Place the grinder alongside the edge of the cutter. Be sure that the guide is parallel with the cutter. Now, give the tool some power and count to four. You should see shiny metal. Continue to sharpen each cutter on this side of the blade, making sure to stop and rotate the blade every five or six times.
Once you have sharpened each cutter on that side, flip the chainsaw and work on the cutters that face the opposite direction. Once you have finished getting the cutters into great shape, don’t forget about the depth gauges.
For the depth gauges, it’s best to use a guide and a flat file, even when you have Dremel accessories for the cutters. This allows for precision, which is vital. Put the filing guide so that the opening is over the gauge. If the gauge sticks out, use the flat file to grind it down.
Don’t skip this step. If the gauges are higher than the cutters, the chain will not work. Be sure to sharpen your chains any time you believe it may be dull. To keep it from dulling quickly, keep the chain clean and store it away from dirt.
How to Sharpen a Chainsaw with a Bar Mount
Another handy tool for sharpening your chain is the Granberg Bar-Mount Sharpener. This tool allows for uniformity and makes sharpening even easier. You can learn how to sharpen a chainsaw with these easy steps.
As always, start by putting on your gloves and clamping the bar of the chain into a vice. Then, install the correct fil into your Granberg device. Please note that the instrument does not come with files; you need to purchase those separately.
Next, mount the sharpener to the bar. Be sure it’s tight enough not to move freely. Then, adjust the angle of the sharpener. Be sure to consult your jig’s manual to do this correctly. Position the file against the cutter as you would with other filing systems.
Make one or two strokes until you see shiny metal. The device will help keep your strokes even. Move the chain forward after each cutter. Be sure to note the number of the cutter you started on so that you don’t double-sharpen any.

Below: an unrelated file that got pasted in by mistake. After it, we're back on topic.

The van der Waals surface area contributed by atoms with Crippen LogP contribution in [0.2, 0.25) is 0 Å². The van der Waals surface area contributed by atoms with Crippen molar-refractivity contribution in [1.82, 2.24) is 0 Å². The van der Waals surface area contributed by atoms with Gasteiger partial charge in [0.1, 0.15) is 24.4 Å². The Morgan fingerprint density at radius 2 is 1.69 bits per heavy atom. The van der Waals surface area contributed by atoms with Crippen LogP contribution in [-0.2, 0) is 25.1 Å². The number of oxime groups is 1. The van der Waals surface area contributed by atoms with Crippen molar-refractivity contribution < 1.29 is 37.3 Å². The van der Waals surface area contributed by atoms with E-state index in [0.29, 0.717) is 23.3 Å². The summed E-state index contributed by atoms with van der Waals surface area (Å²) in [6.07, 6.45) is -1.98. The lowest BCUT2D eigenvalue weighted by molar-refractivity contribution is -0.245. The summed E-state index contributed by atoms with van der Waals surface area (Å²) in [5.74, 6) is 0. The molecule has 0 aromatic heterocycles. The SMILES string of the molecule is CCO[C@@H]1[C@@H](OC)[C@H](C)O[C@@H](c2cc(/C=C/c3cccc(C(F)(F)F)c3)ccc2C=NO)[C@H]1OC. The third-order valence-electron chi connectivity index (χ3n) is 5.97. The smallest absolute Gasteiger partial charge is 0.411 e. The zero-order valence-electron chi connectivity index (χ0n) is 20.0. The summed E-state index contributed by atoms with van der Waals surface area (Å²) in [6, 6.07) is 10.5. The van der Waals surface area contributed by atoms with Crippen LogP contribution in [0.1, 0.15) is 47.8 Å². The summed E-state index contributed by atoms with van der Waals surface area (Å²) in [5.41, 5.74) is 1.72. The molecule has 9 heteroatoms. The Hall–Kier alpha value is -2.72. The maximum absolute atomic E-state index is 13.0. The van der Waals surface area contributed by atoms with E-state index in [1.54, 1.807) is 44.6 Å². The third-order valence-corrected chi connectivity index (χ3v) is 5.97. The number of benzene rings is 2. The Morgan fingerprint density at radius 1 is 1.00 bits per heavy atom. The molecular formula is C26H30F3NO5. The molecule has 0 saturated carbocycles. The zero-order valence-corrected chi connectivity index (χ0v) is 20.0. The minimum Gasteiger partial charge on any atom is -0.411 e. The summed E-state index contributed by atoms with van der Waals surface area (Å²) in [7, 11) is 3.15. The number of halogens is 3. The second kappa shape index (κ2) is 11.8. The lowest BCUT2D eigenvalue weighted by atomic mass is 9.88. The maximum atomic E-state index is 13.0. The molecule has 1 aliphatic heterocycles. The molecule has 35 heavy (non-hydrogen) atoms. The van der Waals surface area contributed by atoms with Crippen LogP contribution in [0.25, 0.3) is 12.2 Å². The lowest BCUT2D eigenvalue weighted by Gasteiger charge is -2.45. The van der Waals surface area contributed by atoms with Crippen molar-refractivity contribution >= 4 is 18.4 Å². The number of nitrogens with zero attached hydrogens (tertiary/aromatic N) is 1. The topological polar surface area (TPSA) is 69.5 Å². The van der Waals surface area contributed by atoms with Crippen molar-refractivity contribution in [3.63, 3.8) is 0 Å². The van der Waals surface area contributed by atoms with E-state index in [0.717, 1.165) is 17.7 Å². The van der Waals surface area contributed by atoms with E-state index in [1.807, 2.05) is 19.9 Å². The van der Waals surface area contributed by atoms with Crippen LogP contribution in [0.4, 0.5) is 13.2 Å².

Once you have completed one side, flip the mounted sharpener to complete the steps on the other side. As with any other sharpening method, you should not forget about the depth gauges. Use the gauge guide and a flat file to be sure the gauges are just a little below the cutters’ edges.
Why learn things the hard way when you can get some advice from chainsaw professionals? Although chainsaw sharpening is straightforward, there are a few tips that can make your life easier.
As you sharpen your cutters, be relentless about using the same pressure and number of strokes on every cutter. If one side is sharper than others, it will be difficult for you to cut in a straight line. You may notice that it pulls to one side if you don’t do this correctly.
That’s why a bar-mounted sharpener can be so helpful. It keeps the pressure consistent, so you get even sharpness. While this is an extra tool to buy, it can save you money in the long run.
If you end up with uneven cutters, you may have to either replace the chain or take it to a professional. A professional can regrind each side to ensure uniformity. However, you can avoid this hassle with precision from the get-go.
Get Two Chains
Typically, you can sharpen the cutters on a chain about ten times before it’s time to replace the chain entirely. However, putting a brand-new chain on an old saw can cause problems. Sometimes, they simply won’t mesh. You can avoid this by getting two chains when you purchase the saw.
As you use your saw, alternate between the chains with each job or two. Keep both chains sharp. This will give you 20 or more sharpening sessions before it’s time to bother with a new chain.
Only use round files to sharpen the cutters and avoid rattail files. These files are thicker on one end and get skinnier. Using such a tool will cause an uneven file, which can ruin your chain.
Care for Your Saw
Regular wear and tear can make your chain dull, but improper care can speed this process up. After each use, you should be sure to clean your chain. Leaving dirt on the chain can cause unnecessary erosion and make you have to sharpen sooner.
Be sure to store your chainsaw and chain correctly as well. If the chain is left to collect dirt or if it is exposed to the elements, it can damage any part of the saw, including the blade. Store it in your garage or shed to keep it from getting dull and dangerous.
When in Doubt, Send It Out
Chainsaws are incredibly powerful tools. As such, they require proper care and maintenance to stay safe. If you’re ever unsure about how to sharpen a chainsaw or if it seems to have serious problems, consult a professional. This is better than attempting to fix it and making things more dangerous.